What Are Your Supporting Characters Showing You About Your Hero Self?
Let's talk about Aunt Edna. You love her, of course, but the woman gets on your last nerve. The thing is, she's always there when you go to your mom's house, so avoiding her completely isn't on the table. You think she's a bit of a bully, and she seems to know exactly how to get under your skin. What is UP with that??
Guess what? You have something in common with Luke Skywalker. Seriously.
The main character in the first Star Wars trilogy is surrounded by Supporting Characters, and so are you.
A Supporting Character is somebody who affects the Hero's story in some way. It may be someone with whom the Hero interacts often or merely an acquaintance. But, their presence, brief or long-term, molds the Hero's story directly. The purpose of Supporting Characters is to deepen our understanding of the Hero and often, the Hero's understanding of himself. They reflect how the Hero might evolve, deal with obstacles, or they may demonstrate aspects of what s/he wants.
Consider, Luke Skywalker.
Luke is a restless young man, desperate to BE SOMEBODY, to prove himself away from his desert planet home. As his story unfolds, he meets Princess Leia, Han Solo, and Yoda. Each of these Supporting Characters represents elements of Luke's possible path forward.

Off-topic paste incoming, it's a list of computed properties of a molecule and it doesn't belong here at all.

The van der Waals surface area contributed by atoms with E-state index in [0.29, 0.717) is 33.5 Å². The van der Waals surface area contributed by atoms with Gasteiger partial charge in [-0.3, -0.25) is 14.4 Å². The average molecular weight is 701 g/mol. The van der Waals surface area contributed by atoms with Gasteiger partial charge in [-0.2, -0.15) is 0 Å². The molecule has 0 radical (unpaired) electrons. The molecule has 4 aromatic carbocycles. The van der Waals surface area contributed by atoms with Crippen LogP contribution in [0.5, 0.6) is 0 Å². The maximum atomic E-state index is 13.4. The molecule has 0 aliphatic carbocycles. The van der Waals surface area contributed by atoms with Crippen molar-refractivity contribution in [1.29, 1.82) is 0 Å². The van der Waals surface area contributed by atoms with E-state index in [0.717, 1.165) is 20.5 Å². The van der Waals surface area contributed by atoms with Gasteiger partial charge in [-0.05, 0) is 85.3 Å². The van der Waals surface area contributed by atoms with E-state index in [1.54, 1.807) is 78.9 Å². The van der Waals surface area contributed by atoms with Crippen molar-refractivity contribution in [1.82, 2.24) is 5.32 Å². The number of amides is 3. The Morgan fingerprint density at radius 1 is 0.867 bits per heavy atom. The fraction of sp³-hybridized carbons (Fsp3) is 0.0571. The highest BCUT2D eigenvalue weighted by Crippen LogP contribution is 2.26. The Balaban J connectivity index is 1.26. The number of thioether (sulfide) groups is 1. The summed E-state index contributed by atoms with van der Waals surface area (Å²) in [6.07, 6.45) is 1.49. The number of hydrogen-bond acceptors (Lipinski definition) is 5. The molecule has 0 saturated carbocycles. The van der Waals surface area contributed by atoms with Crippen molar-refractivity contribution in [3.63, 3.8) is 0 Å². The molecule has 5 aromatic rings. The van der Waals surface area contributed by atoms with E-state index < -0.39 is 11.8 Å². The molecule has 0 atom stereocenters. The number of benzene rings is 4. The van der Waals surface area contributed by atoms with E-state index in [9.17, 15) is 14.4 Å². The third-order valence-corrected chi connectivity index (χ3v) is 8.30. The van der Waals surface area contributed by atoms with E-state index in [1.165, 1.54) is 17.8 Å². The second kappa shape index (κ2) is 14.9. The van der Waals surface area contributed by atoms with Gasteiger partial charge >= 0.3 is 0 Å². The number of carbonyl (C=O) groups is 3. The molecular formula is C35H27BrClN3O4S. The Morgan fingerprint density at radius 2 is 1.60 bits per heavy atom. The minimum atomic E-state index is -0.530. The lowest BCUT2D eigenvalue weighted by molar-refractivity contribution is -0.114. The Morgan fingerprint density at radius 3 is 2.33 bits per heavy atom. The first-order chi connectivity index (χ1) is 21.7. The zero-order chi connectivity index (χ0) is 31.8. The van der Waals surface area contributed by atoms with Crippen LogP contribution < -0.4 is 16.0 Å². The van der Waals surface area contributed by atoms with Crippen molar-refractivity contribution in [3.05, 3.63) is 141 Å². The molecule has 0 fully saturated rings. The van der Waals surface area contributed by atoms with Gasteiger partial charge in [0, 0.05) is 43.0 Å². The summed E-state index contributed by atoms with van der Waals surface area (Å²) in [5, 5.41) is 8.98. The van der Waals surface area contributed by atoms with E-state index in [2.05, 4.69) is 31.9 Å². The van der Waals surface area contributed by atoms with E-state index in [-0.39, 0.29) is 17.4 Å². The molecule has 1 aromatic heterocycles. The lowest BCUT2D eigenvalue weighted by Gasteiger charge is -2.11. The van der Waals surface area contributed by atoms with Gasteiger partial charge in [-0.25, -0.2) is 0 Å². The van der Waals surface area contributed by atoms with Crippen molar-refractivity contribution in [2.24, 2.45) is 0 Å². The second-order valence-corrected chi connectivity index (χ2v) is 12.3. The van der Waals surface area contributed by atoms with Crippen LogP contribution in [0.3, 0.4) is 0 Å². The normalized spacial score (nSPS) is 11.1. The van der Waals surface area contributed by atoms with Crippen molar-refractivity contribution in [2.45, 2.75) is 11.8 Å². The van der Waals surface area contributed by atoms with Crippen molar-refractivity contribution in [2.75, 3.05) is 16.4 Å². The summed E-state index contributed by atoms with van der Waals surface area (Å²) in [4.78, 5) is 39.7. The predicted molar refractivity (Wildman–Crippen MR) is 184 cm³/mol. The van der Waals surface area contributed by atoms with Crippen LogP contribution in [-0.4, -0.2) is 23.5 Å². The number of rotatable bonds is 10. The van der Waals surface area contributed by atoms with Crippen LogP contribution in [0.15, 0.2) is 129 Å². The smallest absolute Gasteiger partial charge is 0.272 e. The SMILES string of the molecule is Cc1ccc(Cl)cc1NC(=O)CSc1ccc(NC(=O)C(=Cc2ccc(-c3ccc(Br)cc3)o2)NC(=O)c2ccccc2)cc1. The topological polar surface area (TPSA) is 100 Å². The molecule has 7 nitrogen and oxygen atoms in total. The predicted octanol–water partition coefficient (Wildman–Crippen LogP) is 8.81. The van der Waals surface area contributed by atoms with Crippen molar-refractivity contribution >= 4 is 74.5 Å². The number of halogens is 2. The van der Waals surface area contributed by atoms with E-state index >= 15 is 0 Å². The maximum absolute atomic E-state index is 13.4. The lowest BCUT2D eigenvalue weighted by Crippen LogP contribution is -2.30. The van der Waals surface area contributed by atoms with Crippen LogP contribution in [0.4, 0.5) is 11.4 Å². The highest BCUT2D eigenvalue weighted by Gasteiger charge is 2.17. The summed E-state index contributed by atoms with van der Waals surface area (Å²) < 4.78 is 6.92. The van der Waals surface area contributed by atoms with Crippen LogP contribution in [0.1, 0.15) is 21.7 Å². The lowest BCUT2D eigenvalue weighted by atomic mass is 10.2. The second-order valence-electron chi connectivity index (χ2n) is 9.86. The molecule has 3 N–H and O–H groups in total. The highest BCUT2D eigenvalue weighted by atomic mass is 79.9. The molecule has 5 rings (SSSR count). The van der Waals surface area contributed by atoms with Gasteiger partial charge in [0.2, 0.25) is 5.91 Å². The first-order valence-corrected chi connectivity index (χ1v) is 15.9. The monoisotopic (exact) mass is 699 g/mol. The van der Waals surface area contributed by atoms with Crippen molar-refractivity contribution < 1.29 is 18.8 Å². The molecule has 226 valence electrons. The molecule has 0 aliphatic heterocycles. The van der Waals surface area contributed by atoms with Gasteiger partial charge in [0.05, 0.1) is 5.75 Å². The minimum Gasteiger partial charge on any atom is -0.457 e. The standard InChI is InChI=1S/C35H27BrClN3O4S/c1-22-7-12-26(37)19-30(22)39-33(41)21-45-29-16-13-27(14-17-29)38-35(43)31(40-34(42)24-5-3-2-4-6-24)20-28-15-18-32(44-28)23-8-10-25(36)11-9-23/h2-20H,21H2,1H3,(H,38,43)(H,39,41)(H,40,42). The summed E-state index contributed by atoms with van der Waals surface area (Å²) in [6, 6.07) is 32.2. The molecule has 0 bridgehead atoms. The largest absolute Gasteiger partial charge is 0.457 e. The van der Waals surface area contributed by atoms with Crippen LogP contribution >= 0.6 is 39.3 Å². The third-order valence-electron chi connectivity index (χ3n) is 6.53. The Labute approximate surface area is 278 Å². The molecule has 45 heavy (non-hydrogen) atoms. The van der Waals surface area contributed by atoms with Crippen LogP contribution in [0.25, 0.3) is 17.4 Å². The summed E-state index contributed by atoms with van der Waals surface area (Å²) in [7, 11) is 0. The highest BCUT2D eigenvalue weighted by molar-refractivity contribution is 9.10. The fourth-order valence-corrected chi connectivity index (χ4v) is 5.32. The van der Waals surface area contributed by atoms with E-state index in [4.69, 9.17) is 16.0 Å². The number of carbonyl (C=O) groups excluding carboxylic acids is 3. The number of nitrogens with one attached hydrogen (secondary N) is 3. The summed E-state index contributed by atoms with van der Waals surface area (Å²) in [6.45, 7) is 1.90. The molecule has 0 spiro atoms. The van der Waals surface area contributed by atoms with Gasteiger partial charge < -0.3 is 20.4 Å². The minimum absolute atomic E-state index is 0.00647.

+ Princess Leia is charismatic, powerful, and focused on a Great Cause, the Resistance, to triumph over the dominion of the Empire. Her wants and motivations serve the common good.
+ Han Solo is a mercenary. He's motivated solely (at first) by self-interest. He's charismatic, clever, and good at what he does; but, he's fundamentally selfish.
+ Then there's Yoda, the Jedi master. Yoda is the character who represents the fullness of what Luke might become: masterful, powerful, and wise.
Each of these characters informs Luke's growth from impulsive, impatient young man to a wiser, more sober novice Jedi knight. Of course, Luke doesn't identify any of these people as Supporting Characters, but the Author of this story, George Lucas, would. The clincher is that you happen to be both Hero AND Author of your story.
Who might be your Wise Friend/Mentor like Yoda? It might not be who you think. Your Yoda might be that teacher, trainer, boss, barista, postal worker, fellow transit-rider who always seems to bring out the best in you, even if they challenge you often.
About those folks who "push your buttons," is their presence supporting your growth in the long run? Does interacting with them challenge you to resolve poor patterns, accept responsibility, or forgive and let go of "old stories?"
If not, remember you are the Author; consider removing them from your story. Or, "rewrite" them as Background Players. Ha!
Your life is your story; as the Author of it, what you can change about your relationships with your Supporting Characters is how you choose to engage with them in Hero mode.
May the Force be with you. :)